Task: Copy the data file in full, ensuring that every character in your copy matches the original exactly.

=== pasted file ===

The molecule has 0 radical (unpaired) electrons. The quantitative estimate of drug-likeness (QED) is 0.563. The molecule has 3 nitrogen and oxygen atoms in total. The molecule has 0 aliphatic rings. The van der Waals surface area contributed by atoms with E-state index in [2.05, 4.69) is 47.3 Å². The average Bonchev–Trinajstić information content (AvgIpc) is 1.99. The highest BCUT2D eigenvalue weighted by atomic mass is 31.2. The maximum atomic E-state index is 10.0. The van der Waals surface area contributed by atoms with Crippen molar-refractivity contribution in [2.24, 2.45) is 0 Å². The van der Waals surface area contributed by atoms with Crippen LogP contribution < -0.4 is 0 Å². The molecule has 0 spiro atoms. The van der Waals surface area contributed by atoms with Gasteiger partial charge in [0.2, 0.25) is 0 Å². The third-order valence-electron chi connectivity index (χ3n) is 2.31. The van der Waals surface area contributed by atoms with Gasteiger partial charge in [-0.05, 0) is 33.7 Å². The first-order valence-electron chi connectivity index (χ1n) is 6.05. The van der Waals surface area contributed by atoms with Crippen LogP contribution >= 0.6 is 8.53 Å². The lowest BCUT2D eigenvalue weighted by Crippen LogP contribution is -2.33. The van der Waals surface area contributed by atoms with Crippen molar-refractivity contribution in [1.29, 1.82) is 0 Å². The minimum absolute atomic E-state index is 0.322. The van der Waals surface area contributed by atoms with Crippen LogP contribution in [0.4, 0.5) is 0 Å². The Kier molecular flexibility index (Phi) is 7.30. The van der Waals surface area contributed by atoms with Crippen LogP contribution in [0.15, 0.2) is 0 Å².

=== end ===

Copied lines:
The molecule has 0 radical (unpaired) electrons. The quantitative estimate of drug-likeness (QED) is 0.563. The molecule has 3 nitrogen and oxygen atoms in total. The molecule has 0 aliphatic rings. The van der Waals surface area contributed by atoms with E-state index in [2.05, 4.69) is 47.3 Å². The average Bonchev–Trinajstić information content (AvgIpc) is 1.99. The highest BCUT2D eigenvalue weighted by atomic mass is 31.2. The maximum atomic E-state index is 10.0. The van der Waals surface area contributed by atoms with Crippen molar-refractivity contribution in [2.24, 2.45) is 0 Å². The van der Waals surface area contributed by atoms with Crippen LogP contribution < -0.4 is 0 Å². The molecule has 0 spiro atoms. The van der Waals surface area contributed by atoms with Gasteiger partial charge in [0.2, 0.25) is 0 Å². The third-order valence-electron chi connectivity index (χ3n) is 2.31. The van der Waals surface area contributed by atoms with Gasteiger partial charge in [-0.05, 0) is 33.7 Å². The first-order valence-electron chi connectivity index (χ1n) is 6.05. The van der Waals surface area contributed by atoms with Crippen LogP contribution >= 0.6 is 8.53 Å². The lowest BCUT2D eigenvalue weighted by Crippen LogP contribution is -2.33. The van der Waals surface area contributed by atoms with Crippen molar-refractivity contribution in [1.29, 1.82) is 0 Å². The minimum absolute atomic E-state index is 0.322. The van der Waals surface area contributed by atoms with Crippen LogP contribution in [0.4, 0.5) is 0 Å². The Kier molecular flexibility index (Phi) is 7.30. The van der Waals surface area contributed by atoms with Crippen LogP contribution in [0.15, 0.2) is 0 Å².